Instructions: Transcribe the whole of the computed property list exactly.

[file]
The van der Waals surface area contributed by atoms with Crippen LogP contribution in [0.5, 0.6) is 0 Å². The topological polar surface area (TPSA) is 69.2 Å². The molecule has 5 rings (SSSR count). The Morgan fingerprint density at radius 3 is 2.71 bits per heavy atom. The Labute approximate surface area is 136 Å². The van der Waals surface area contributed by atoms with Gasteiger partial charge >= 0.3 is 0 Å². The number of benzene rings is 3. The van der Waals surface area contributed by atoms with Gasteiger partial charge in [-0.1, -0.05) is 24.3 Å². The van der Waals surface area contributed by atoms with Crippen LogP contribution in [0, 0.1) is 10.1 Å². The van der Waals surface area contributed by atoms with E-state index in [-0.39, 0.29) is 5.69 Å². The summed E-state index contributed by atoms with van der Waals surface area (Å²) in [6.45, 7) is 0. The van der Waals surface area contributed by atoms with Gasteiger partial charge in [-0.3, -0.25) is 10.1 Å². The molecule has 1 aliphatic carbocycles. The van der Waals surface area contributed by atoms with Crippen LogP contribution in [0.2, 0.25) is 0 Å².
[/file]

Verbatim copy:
The van der Waals surface area contributed by atoms with Crippen LogP contribution in [0.5, 0.6) is 0 Å². The topological polar surface area (TPSA) is 69.2 Å². The molecule has 5 rings (SSSR count). The Morgan fingerprint density at radius 3 is 2.71 bits per heavy atom. The Labute approximate surface area is 136 Å². The van der Waals surface area contributed by atoms with Gasteiger partial charge >= 0.3 is 0 Å². The number of benzene rings is 3. The van der Waals surface area contributed by atoms with Gasteiger partial charge in [-0.1, -0.05) is 24.3 Å². The van der Waals surface area contributed by atoms with Crippen LogP contribution in [0, 0.1) is 10.1 Å². The van der Waals surface area contributed by atoms with E-state index in [-0.39, 0.29) is 5.69 Å². The summed E-state index contributed by atoms with van der Waals surface area (Å²) in [6.45, 7) is 0. The van der Waals surface area contributed by atoms with Gasteiger partial charge in [-0.3, -0.25) is 10.1 Å². The molecule has 1 aliphatic carbocycles. The van der Waals surface area contributed by atoms with Crippen LogP contribution in [0.2, 0.25) is 0 Å².